‘Bellarmine’ jugs like these were imported to England from production centres along the river Rhine in Germany. The smaller jug dates to 1580, and the larger to 1600. The stylised face on the jugs came to be associated with Robert Bellarmine, an Italian Cardinal who opposed the Protestant split from the Catholic Church.
Used for medicines, salves, ointments, and plant material. Similar sherds are the most common items found in the earliest parts of Jamestown Fort, Virginia.
Typical of weights used by merchants to measure out bulk goods, this 1 lb weight is marked with a crowned ‘EL’ for the reigning monarch Queen Elizabeth I (1558–1603), and the sword of St. Paul—the mark of the City of London.
The clasped hands or ‘hands in faith’ are symbolic of a contract between two people, representing commitment, friendship, and love.
This is a urethral syringe, used to administer doses of mercury for treating syphilis. Long-term or frequent use led to poisoning, loss of balance, and blurred vision. Larger syringes were used for enemas in the treatment of constipation or dysentery.
Olive jars were mainly used as liquid and small victual shipping and storage containers for items such as olives, grapes and wine. By examining the shape and form of an olive jar, an archaeologist can determine a precise date range of manufacture, making olive jars important tools for dating shipwrecks.
San Antonio, a Spanish nao, sailing home to Spain from Cartagena with a New World cargo of hides, timber, dye and treasure, was driven onto the western reefs during a storm in 1621.
This fine dining salt cellar (salero) would have been used by the elite. Majolica, a blue and white tin-glazed decorative pottery, was quintessentially Iberian, and symbolic of high status in 16th century Spain and Portugal.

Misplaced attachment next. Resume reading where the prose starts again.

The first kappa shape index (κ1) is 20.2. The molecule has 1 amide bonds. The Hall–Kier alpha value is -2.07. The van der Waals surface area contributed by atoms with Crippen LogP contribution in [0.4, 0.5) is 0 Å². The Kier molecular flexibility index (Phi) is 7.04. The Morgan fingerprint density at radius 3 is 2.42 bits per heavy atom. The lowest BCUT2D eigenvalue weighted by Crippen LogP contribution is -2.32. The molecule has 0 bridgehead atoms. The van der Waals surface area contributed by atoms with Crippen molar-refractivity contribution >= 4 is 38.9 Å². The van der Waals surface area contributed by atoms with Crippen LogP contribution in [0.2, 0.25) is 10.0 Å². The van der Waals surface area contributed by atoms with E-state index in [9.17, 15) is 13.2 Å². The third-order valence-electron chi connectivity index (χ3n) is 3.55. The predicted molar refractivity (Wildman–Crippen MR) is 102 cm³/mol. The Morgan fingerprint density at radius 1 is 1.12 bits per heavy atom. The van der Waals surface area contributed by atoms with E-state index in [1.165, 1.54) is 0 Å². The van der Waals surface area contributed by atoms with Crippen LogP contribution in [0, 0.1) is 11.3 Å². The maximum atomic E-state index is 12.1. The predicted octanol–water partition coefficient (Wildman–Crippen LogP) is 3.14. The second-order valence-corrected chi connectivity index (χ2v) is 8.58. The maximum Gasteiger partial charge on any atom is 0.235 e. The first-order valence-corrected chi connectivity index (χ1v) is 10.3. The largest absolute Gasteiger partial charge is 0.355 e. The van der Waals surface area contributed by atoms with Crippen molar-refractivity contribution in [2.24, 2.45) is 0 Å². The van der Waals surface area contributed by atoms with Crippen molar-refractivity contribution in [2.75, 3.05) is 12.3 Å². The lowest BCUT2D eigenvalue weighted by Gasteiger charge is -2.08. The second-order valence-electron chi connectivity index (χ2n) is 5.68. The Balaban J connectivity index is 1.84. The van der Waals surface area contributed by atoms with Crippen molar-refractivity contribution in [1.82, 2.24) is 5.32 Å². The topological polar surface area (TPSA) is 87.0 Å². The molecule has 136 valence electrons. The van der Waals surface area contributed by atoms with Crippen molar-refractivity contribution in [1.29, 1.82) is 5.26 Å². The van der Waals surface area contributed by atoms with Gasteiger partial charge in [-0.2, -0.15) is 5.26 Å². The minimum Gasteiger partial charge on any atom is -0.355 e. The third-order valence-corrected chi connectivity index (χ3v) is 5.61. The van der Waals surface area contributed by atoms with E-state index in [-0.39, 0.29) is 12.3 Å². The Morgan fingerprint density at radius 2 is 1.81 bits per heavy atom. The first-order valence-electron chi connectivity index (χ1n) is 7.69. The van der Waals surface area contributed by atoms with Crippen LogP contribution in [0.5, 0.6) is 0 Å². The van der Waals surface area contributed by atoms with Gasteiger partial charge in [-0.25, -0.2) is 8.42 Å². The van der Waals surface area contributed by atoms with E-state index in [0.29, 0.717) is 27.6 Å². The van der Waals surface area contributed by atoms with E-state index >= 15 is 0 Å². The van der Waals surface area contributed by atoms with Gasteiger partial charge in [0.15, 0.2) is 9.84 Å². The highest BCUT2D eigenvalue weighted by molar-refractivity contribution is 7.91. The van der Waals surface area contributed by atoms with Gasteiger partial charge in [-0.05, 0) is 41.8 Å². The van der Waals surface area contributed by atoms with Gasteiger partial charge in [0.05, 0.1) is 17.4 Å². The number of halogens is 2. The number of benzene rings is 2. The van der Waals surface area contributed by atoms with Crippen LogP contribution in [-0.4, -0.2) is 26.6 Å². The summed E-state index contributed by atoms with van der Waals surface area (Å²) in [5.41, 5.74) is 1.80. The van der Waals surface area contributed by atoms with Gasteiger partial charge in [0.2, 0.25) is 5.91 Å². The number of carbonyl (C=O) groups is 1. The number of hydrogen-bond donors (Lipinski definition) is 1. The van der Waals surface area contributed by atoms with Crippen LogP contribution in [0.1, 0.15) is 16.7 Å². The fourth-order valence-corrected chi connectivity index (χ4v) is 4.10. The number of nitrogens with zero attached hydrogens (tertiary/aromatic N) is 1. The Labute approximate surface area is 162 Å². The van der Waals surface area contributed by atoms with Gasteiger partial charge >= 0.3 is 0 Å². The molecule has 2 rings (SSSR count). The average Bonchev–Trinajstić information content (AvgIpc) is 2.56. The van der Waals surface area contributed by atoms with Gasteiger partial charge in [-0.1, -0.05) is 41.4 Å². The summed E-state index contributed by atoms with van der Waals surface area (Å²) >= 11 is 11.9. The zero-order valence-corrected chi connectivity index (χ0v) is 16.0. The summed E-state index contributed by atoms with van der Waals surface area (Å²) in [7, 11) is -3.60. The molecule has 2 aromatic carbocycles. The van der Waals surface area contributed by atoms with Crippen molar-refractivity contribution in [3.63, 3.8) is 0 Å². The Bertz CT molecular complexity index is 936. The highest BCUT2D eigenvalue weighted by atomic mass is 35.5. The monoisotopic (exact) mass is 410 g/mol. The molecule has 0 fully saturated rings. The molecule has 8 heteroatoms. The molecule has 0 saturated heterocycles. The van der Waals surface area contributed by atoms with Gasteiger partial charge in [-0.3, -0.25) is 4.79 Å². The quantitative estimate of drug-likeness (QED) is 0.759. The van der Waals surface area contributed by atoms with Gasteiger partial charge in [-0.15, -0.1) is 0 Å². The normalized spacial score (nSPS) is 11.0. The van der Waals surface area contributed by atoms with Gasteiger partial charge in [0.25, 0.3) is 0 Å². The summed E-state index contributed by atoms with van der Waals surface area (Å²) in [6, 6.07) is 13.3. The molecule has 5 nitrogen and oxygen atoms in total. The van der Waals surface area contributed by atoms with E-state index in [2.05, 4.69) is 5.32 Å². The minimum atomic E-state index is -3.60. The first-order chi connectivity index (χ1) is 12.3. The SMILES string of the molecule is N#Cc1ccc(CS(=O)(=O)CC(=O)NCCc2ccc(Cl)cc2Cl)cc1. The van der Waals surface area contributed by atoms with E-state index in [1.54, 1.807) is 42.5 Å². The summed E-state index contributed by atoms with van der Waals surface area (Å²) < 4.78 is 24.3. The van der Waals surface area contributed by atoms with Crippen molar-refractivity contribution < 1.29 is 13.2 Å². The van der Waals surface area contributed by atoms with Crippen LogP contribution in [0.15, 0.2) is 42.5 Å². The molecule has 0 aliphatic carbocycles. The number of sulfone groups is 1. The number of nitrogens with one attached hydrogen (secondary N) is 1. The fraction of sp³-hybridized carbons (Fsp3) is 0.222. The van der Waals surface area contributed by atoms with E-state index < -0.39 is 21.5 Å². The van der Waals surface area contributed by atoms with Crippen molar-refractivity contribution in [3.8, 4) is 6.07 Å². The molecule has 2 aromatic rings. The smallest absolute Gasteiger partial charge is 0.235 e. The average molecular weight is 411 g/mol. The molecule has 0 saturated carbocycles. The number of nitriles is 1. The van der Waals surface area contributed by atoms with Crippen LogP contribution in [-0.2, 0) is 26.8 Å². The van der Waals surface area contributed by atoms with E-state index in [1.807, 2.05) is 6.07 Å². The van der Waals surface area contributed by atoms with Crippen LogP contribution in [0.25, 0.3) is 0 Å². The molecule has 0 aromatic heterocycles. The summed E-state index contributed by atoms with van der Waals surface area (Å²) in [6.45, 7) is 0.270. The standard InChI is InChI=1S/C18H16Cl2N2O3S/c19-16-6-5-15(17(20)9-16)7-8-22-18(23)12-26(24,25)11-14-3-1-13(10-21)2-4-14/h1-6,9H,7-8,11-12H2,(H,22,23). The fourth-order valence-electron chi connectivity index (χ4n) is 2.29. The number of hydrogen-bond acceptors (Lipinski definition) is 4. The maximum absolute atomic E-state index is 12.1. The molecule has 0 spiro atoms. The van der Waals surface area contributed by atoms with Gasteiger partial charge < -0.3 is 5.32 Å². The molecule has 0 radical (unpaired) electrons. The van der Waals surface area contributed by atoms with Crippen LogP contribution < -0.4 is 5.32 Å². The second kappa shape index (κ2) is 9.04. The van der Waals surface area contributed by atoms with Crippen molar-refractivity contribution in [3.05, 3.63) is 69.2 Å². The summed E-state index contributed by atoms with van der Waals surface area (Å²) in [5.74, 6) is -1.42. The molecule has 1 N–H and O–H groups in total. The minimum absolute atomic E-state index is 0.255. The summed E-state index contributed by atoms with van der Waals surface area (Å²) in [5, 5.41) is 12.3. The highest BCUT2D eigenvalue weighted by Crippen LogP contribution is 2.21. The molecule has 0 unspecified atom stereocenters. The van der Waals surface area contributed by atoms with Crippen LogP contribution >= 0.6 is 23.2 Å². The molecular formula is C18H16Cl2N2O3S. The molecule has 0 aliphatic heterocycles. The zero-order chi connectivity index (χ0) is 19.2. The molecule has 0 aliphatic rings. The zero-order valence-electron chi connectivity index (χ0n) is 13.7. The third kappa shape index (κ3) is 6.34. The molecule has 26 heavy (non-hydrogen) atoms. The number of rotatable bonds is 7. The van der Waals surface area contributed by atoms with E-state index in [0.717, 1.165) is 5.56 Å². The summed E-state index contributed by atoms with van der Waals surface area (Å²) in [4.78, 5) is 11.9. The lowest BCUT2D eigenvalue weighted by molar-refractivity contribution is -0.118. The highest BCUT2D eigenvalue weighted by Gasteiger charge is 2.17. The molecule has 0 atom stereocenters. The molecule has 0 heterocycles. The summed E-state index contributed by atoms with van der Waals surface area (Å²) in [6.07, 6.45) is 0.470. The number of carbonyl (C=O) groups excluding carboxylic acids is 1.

Gold signet rings became increasingly popular from the 17th century as the ultimate portable mark of distinction. The ring bears a coat of arms of a crown sitting above a shield and may have been used with sealing wax to stamp letters.
The small, fast, pattachuelo El Galgo and the much larger store ship La Viga, two of the support vessels in the Tierre Firme Flota, were driven onto the Bermuda reefs by a hurricane on October 22, 1639. The 160 survivors stayed in Bermuda until February, and on their return to Europe, told of their treatment at the hands of their Bermudian hosts who charged exorbitant rates for room, board, and passage off the Island.
Trade beads were made in Europe—mainly in Venice, Bohemia (Czech Republic), and the Netherlands—and used as a trading currency in Africa by Europeans in the 16th and 17th centuries, particularly in, the slave trade. African exporters sold products such as ivory, palm oil, and captive humans in exchange for inexpensively manufactured beads. Glass was rare in Africa, making the beads unusual and precious.
The wreck site is named after the number of excavated ‘manilla’ bracelets as no ship remains were found. Based on the material objects from the site, the wrecked vessel is thought to have been involved in the slave trade with the Dutch West Indies Company as an armed escort rather than a carrier of slaves.
L’Herminie was one of the last frigates built before the shift to auxiliary steam power in French warships. She wrecked at Bermuda in 1838 after providing naval support to the French when diplomatic relations soured with Mexico. She was part of a squadron that blockaded Veracruz and other Mexican ports.
Many of her contents spilled onto Bermuda’s reef and included military-related objects, such as this officer’s gorget or ornamental armour collar, marked with an anchor.
Six of 400,000 drug ampules containing adrenaline, anti-tetanus serum, opium, morphine, and penicillin were part of the cargo of the Constellation—a four-masted schooner that transported lumber, coal, and other commodities along the eastern seaboard.
In 1943, the Constellation wrecked on Bermuda’s reefs near Western Blue Cut after attempting an unplanned stop for repairs en route to Venezuela from New York.